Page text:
Political obstacles were far more daunting than the logistical problems. CRB ships loaded with grain were repeatedly threatened by both German submarines and hostile British admirals. Hoover tirelessly negotiated with such wartime leaders as British Prime Minister Herbert Asquith, David Lloyd George, Winston Churchill, German Chancellor Theobald Bethmann Hollweg, President Wilson, Col. Edward House, and Senator Henry Cabot Lodge to keep the CRB operating.
    Hoover's motivation for initiating the CRB was very complex and grew out of his experiences as a successful international mining engineer based in London. In 1914 at the age of forty, Hoover was at the peak of his business career. He served as a director of eighteen financial and mining companies with total capital in the range of $55 million. He controlled investments in major Australian, Burmese, South African, and Russian mines. In terms of sheer size, his Russian mining and forestry holdings had a combined area larger than Belgium. He had amassed a substantial fortune, although much of it was not in liquid assets. More importantly, he had acquired formidable experience in the use of money and power, deploying men and equipment, and in negotiating with foreign governments. He was anxious to put his restless energy and managerial skills to use for the public good. Already he was exploring possibilities such as the purchase of a newspaper or perhaps even serving as the president of his alma mater, Stanford University.
    While the outbreak of war threatened to throw his far-flung mining operations into disarray, he used the crisis as an opportunity for service. Hoover appointed several close business associates, including his trusted brother Theodore, to oversee his business ventures and then devoted himself with intense and almost ruthless concentration to the emergencies created by the international crisis. Transportation was disrupted, banks closed, normal financial transactions across borders were abruptly halted. As a result, tens of thousands of American travelers and tourists were stranded at the outbreak of the war. Just as fourteen years earlier as a young mining engineer in China, he and his wife, Lou Henry Hoover, had set up a field hospital for victims of the Boxer Rebellion, now in wartime London he and Lou used their private means and considerable initiative to create a self-help organization, the Committee of American Residents in London for Assistance of American Travellers. The committee, already in full operation by Aug. 6, 1914, coordinated scores of volunteers to assist thousands of American tourists and travelers fleeing the Continent, many of whom were cut off from their normal source of funds. During the first two months of the war, Hoover, with the support of the American ambassador, distributed $400,000 in loans and gifts, including some $150,000 in U.S. government funds. This experience shaped Hoover's views about the best means of organizing an effective humanitarian response to political crisis. He was highly critical of bureaucratic waste, especially the teams of governmental officials traveling in luxury at public expense to inspect a situation that Hoover had already reported on in depth.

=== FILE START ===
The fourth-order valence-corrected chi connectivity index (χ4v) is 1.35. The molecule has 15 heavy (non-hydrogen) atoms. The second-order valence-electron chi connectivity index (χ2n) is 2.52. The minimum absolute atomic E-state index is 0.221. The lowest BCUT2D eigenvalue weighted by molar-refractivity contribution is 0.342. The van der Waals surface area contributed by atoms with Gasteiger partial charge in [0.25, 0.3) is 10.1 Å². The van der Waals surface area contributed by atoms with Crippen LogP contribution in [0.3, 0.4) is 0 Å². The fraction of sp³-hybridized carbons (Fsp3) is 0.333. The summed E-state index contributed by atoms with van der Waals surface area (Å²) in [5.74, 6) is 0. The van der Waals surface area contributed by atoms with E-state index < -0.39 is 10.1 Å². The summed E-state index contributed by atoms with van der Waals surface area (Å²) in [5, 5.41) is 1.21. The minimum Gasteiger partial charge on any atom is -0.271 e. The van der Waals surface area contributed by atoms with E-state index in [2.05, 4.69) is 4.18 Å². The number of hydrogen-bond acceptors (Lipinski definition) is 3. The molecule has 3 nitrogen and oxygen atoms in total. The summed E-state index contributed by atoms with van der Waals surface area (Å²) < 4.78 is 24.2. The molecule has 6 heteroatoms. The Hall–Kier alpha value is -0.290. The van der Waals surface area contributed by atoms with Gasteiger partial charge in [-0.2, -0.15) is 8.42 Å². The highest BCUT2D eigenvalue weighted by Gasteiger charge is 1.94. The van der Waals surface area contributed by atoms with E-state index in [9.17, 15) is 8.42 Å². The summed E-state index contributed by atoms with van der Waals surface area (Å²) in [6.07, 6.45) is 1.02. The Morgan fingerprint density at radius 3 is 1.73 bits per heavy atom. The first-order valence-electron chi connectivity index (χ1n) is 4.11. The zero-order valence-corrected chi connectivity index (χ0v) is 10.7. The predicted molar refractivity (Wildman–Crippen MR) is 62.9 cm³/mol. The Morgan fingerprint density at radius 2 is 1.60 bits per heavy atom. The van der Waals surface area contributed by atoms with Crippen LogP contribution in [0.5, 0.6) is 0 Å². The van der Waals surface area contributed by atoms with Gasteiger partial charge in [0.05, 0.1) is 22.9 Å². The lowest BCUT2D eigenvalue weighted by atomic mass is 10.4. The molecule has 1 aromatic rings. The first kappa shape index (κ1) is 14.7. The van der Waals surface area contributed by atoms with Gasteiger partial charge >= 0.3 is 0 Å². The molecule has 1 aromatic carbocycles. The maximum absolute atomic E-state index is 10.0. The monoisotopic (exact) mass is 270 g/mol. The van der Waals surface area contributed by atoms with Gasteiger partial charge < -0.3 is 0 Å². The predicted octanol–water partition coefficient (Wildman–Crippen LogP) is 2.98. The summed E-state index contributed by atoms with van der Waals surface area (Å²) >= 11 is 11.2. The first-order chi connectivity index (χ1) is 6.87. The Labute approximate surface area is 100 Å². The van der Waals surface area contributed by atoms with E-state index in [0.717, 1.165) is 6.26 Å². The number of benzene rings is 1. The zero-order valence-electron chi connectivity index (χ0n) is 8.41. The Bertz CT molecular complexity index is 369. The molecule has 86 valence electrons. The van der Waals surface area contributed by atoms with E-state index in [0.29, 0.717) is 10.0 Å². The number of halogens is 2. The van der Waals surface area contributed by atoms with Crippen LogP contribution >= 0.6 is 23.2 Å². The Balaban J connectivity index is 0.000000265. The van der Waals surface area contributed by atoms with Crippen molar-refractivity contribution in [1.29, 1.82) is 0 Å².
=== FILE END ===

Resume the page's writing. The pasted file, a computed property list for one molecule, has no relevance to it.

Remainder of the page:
The characteristics of the committee were shaped by Hoover's improvisation during the chaos of impending war. He was forced to pull together funding from all available sources, including private and public sectors, loans, and charitable donations. He established the authority of his committee by working with high-level government officials but preserved the charitable nature of the work by keeping it officially private. Working without compensation, Hoover made the disinterested humanitarian nature of the work clear. He built a team of pragmatic volunteer administrators, many engineers. The charity was based on hard-headed logic rather than traditional appeals to sentiment. Above all, he insisted on personal administrative control. Two months later these same traits were codified on a larger scale for the working arrangements of the CRB.
    The plight of the hungry Belgian children in particular took his attention. Hoover felt the need for quick action since he was very aware that malnutrition in growing children can cause lasting physical and mental damage. He founded the CRB in October 1914 with a group of trusted friends from his circle of mining engineers and businessmen. Like the London-based committee, it was an essentially private enterprise. A private volunteer organization was free of the corruption of expense accounts, maintained low administrative overhead, and enjoyed the prestige of a charitable institution. Also like the London American committee, the CRB secured high-level governmental support. Both Walter Hines Page and Brand Whitlock, American minister in Brussels, supported the CRB and gave it the legitimacy to negotiate with the German authorities. Technically, President Wilson considered the ambassadors to be acting as private citizens in this matter. This ambiguous mix of private prestige and governmental legitimacy came to be the hallmark of a long series of organizations established by Hoover. The pattern was set by the circumstances of the American Committee, expanded to serve the CRB, and later replicated many times in the U.S. Food Administration, American Relief Administration, and presidential conferences.